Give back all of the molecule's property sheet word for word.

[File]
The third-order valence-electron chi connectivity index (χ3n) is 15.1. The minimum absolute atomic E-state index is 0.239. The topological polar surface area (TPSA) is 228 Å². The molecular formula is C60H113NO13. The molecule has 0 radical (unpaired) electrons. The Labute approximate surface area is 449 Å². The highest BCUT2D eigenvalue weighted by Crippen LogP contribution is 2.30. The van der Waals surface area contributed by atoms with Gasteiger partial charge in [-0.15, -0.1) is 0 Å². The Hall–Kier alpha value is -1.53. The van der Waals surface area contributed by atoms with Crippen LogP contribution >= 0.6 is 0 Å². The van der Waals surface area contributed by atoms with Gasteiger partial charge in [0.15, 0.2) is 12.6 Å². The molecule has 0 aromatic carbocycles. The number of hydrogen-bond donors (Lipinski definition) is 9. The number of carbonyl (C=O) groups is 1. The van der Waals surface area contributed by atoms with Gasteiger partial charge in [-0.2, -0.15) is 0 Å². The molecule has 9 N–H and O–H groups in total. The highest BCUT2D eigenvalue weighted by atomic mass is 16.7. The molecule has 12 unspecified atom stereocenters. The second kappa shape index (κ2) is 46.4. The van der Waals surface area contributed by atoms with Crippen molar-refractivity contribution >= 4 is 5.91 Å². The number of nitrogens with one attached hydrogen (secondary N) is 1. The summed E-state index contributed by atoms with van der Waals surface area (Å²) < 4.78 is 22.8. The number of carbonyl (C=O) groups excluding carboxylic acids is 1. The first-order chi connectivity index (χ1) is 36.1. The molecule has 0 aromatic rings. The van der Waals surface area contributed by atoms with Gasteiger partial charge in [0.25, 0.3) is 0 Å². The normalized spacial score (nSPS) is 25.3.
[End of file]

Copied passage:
The third-order valence-electron chi connectivity index (χ3n) is 15.1. The minimum absolute atomic E-state index is 0.239. The topological polar surface area (TPSA) is 228 Å². The molecular formula is C60H113NO13. The molecule has 0 radical (unpaired) electrons. The Labute approximate surface area is 449 Å². The highest BCUT2D eigenvalue weighted by Crippen LogP contribution is 2.30. The van der Waals surface area contributed by atoms with Gasteiger partial charge in [-0.15, -0.1) is 0 Å². The Hall–Kier alpha value is -1.53. The van der Waals surface area contributed by atoms with Crippen LogP contribution >= 0.6 is 0 Å². The van der Waals surface area contributed by atoms with Gasteiger partial charge in [0.15, 0.2) is 12.6 Å². The molecule has 0 aromatic carbocycles. The number of hydrogen-bond donors (Lipinski definition) is 9. The number of carbonyl (C=O) groups is 1. The van der Waals surface area contributed by atoms with Gasteiger partial charge in [-0.2, -0.15) is 0 Å². The molecule has 9 N–H and O–H groups in total. The highest BCUT2D eigenvalue weighted by atomic mass is 16.7. The molecule has 12 unspecified atom stereocenters. The second kappa shape index (κ2) is 46.4. The van der Waals surface area contributed by atoms with Crippen molar-refractivity contribution >= 4 is 5.91 Å². The number of nitrogens with one attached hydrogen (secondary N) is 1. The summed E-state index contributed by atoms with van der Waals surface area (Å²) < 4.78 is 22.8. The number of carbonyl (C=O) groups excluding carboxylic acids is 1. The first-order chi connectivity index (χ1) is 36.1. The molecule has 0 aromatic rings. The van der Waals surface area contributed by atoms with Gasteiger partial charge in [0.25, 0.3) is 0 Å². The normalized spacial score (nSPS) is 25.3.